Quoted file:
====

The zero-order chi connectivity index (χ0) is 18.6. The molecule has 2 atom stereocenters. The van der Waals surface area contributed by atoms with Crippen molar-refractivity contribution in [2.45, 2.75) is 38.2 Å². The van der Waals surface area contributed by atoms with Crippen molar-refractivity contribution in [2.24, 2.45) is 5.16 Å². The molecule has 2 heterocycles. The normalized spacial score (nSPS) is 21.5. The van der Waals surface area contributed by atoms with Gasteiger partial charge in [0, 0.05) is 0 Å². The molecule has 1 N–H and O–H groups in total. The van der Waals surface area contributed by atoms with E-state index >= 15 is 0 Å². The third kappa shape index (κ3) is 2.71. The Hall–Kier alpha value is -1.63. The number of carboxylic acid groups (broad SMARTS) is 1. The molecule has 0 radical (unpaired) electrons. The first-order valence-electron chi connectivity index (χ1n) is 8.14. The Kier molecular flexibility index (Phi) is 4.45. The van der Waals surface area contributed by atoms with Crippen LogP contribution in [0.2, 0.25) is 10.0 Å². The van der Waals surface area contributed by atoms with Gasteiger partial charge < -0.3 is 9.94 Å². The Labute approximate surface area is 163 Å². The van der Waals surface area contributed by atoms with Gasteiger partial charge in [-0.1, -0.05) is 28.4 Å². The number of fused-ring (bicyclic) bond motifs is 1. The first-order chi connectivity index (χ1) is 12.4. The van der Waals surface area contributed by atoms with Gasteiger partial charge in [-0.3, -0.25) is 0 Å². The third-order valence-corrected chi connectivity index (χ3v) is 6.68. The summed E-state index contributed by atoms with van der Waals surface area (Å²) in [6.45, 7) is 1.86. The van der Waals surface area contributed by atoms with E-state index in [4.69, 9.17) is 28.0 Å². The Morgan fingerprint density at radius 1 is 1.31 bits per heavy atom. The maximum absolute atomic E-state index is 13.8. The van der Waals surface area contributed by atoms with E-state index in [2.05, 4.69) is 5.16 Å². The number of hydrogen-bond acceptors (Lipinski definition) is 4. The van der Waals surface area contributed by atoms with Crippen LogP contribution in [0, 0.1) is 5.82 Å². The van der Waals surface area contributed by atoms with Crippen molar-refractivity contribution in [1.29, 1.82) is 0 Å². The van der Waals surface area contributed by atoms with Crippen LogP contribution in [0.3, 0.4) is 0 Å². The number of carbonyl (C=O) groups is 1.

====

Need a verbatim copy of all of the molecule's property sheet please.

The zero-order chi connectivity index (χ0) is 18.6. The molecule has 2 atom stereocenters. The van der Waals surface area contributed by atoms with Crippen molar-refractivity contribution in [2.45, 2.75) is 38.2 Å². The van der Waals surface area contributed by atoms with Crippen molar-refractivity contribution in [2.24, 2.45) is 5.16 Å². The molecule has 2 heterocycles. The normalized spacial score (nSPS) is 21.5. The van der Waals surface area contributed by atoms with Gasteiger partial charge in [0, 0.05) is 0 Å². The molecule has 1 N–H and O–H groups in total. The van der Waals surface area contributed by atoms with E-state index >= 15 is 0 Å². The third kappa shape index (κ3) is 2.71. The Hall–Kier alpha value is -1.63. The number of carboxylic acid groups (broad SMARTS) is 1. The molecule has 0 radical (unpaired) electrons. The first-order valence-electron chi connectivity index (χ1n) is 8.14. The Kier molecular flexibility index (Phi) is 4.45. The van der Waals surface area contributed by atoms with Crippen LogP contribution in [0.2, 0.25) is 10.0 Å². The van der Waals surface area contributed by atoms with Gasteiger partial charge < -0.3 is 9.94 Å². The Labute approximate surface area is 163 Å². The van der Waals surface area contributed by atoms with Gasteiger partial charge in [-0.1, -0.05) is 28.4 Å². The number of fused-ring (bicyclic) bond motifs is 1. The first-order chi connectivity index (χ1) is 12.4. The van der Waals surface area contributed by atoms with Gasteiger partial charge in [-0.3, -0.25) is 0 Å². The third-order valence-corrected chi connectivity index (χ3v) is 6.68. The summed E-state index contributed by atoms with van der Waals surface area (Å²) in [6.45, 7) is 1.86. The van der Waals surface area contributed by atoms with E-state index in [4.69, 9.17) is 28.0 Å². The Morgan fingerprint density at radius 1 is 1.31 bits per heavy atom. The maximum absolute atomic E-state index is 13.8. The van der Waals surface area contributed by atoms with E-state index in [2.05, 4.69) is 5.16 Å². The number of hydrogen-bond acceptors (Lipinski definition) is 4. The van der Waals surface area contributed by atoms with Crippen LogP contribution in [0, 0.1) is 5.82 Å². The van der Waals surface area contributed by atoms with Crippen molar-refractivity contribution in [1.29, 1.82) is 0 Å². The van der Waals surface area contributed by atoms with Crippen LogP contribution in [0.3, 0.4) is 0 Å². The number of carbonyl (C=O) groups is 1.